Legionnaires’ disease is typically acquired through inhaling a fine mist or water vapor through poorly maintained water systems. The disease can be spread through showers, cooling towers, and hot tubs; however, there are also two rarer modes of infection – decorative water fountains and potting mix.
Although much less likely, it is possible that a fountain without obvious aerosol-generating capability to be the source of a Legionnaires’ disease outbreak. In 2005, Rapid City, South Dakota experienced an outbreak of Legionnaires’ disease in which 13 individuals reported acquired the disease from June to November 2005. It was eventually discovered that a decorative fountain located in a restaurant was the culprit.
Contracting Legionnaires’ disease can also occur from non-water sources such as compost and potting mix. Legionella longbeachae is a strain of Legionella originally isolated from a patient with pneumonia in Long Beach, California in 1980. It has also been seen in Australia, New Zealand, Japan, and Scotland.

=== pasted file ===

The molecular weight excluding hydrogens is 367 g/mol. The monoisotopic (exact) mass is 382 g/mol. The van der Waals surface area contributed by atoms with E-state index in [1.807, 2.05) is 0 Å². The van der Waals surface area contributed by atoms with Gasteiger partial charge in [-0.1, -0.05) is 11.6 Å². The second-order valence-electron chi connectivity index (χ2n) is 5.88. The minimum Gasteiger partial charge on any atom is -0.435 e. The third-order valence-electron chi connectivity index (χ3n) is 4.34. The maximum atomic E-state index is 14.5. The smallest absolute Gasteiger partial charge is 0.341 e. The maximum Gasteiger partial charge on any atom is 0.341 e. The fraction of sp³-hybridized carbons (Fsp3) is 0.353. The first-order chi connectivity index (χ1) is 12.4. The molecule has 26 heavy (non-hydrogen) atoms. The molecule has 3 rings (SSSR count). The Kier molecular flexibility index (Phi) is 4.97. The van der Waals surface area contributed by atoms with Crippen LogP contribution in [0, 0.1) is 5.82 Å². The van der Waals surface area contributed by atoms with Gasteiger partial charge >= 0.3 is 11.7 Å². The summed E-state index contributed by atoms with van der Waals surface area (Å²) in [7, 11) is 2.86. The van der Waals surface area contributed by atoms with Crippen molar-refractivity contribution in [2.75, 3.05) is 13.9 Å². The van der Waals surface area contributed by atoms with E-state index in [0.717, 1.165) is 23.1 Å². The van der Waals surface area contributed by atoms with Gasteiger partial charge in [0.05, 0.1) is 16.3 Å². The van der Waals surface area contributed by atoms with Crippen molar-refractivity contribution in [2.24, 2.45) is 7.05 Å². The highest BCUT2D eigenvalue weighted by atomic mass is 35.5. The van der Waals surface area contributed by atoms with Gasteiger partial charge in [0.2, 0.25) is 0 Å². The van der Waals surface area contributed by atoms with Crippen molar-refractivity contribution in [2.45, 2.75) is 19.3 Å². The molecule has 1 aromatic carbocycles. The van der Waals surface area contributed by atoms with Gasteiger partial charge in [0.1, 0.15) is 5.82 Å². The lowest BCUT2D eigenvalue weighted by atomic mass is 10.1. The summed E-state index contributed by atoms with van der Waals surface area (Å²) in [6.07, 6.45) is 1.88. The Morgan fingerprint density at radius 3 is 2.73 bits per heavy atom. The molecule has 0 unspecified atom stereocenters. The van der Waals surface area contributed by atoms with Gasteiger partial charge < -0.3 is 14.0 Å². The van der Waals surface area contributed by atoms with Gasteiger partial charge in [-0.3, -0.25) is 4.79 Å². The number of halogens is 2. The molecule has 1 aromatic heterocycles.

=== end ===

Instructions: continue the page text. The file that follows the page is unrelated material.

According to the CDC, while Legionella pneumophila is typically found in aquatic environments, L. longbeachae is rarely isolated from water and there have been no reports of infection from water systems. The relationship between potting mix and legionellosis was established in 1989 in Australia when a cluster of L. longbeachae infections pointed to a commercial potting mix as the source of the illness.
To read more about these to methods of contracting Legionnaires’ disease, please visit http://www.legionlawjournal.com/2013/10/01/rarer-sources-of-legionella-infection/